It makes sense, since webinars are usually not jam-packed with participants at any given time. For every event, there will always be tons of people who won’t make it, which usually makes up 40-50% of all invited business prospects. That is the reality despite the popularity of webinars.

Now, if these no-shows are not given another opportunity to view the event, it would be a big loss both in the lead generation aspect and in the reputation-building aspect. Inviting them again to another webinar event in the coming weeks is still not a guarantee of attendance, and, in most cases, can cause a decline in interest and momentum.

More studies are definitely in order to further solidify this new trend, so marketers can look into effective ways to offer webinar content to their target audience –real-time or otherwise.

Sep 30 / ambrking

6 Things to Consider before Creating a LinkedIn Company Page

You don’t need a grand slideshow presentation just to see the benefits of creating a company page on LinkedIn. It’s a hot spot for promoting your products and services, recruiting talent, and interacting with potential business partners. Its 225 million users (as of June 2013) that’s mostly composed of executives and position-holders make it a promising haven for endless possibilities.

However, setting it up is a major task in itself. Most business owners have hesitations and questions on how exactly they would start building a company page, and some of them, due to misguidance, wind up making reputation-destroying mistakes.

Don’t be one of them. Before giving the go-signal to your team, ask yourself these essential questions:

  1. Who exactly will set up and maintain the company page? For marketing teams that have social media marketing experience, LinkedIn should be right up their alley. But for newbies, this is crucial. The person(s) for the task should fully understand how it works for it to be maximized.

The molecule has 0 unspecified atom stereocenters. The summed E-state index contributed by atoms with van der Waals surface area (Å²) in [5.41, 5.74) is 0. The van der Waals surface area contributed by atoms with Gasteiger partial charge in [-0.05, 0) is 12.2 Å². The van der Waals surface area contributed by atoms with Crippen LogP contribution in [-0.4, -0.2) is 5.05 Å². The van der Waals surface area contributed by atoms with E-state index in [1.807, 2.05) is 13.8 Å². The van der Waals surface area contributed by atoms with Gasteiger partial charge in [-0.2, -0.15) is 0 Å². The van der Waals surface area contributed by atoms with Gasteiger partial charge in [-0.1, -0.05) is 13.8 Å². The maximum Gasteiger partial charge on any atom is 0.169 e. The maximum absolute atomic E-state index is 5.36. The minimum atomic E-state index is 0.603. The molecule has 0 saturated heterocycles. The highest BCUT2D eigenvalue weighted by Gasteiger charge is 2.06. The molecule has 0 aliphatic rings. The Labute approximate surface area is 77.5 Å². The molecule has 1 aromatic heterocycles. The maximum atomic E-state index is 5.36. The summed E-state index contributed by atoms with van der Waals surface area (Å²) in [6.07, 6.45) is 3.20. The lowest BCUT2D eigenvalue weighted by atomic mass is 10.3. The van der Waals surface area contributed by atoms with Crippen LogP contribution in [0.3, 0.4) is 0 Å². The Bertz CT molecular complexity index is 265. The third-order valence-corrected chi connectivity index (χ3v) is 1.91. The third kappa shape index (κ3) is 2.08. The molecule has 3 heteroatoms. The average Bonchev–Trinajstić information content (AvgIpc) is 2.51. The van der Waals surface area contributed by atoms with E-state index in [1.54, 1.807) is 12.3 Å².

2. What should my posts be about and how often should I post them? Status updates in LinkedIn pretty much resembles that of Facebook’s, so the timing and content is an important factor. Experts suggest posting 3-5 times a day, mostly about events, product releases, and two-way conversational posts such as questions or polls.
  3. How should the page describe our company? Just like any other site, LinkedIn also has an About page. Nowadays, most marketers ditch the usual entries like the company’s history or a full bio of the CEO. Personalized stories and visions have become more appealing, but of course you still need to include contact details and addresses.
  4. What kind of images should I use? Now this is where LinkedIn and Facebook differ. As LinkedIn is a professional site, your images must also pass professional standards. You horizontal banner photo is your big chance to let people view your logos, business offices, or your colleagues in action. Make it attention-grabbing and memorable.
  5. How do we promote our company page? If you have a blog or a company website you can add a LinkedIn “follow” button. You can also put the URL on business cards, email signatures and e-newsletters. If you have the budget, you can also use LinkedIn pay-per-click (CPC) and pay-per-1,000 impressions (CPM) ad campaigns.
  6. How do we measure the effectiveness of our company page? Just like Google Analytics, LinkedIn provides analytics for company pages. It can help you see who are viewing your page and what types of content they usually click on. Only your page administrator can view the statistics, mostly about your community of followers, its growth and the types of LinkedIn users
Aug 7 / ambrking

Are You That Easy to Forget? Make Your Blog Posts More Memorable

For private bloggers, not all posts have to be with utmost significance each time. To their own liking, they have the liberty to post blogs just for the sake of posting, or to satisfy themselves with mediocre, I’m-just-sayin’ kind of posts, nothing important or Earth-shattering. Their blogs can survive without constant recognition. They’re okay even if people don’t care. That’s normal.

Business bloggers don’t have that luxury.

When content marketers post something on their blog, it has to make an impression, and it has to generate a desired response. People have to think it’s a great post, and people have to do something about it. That’s the livelihood of business blogs.

Sounds easy, but considering the thousands of other blogs out there equally gasping for appreciation, you have to make sure yours will stand out in whatever way conceivable, and here are some pointers on how to do just that: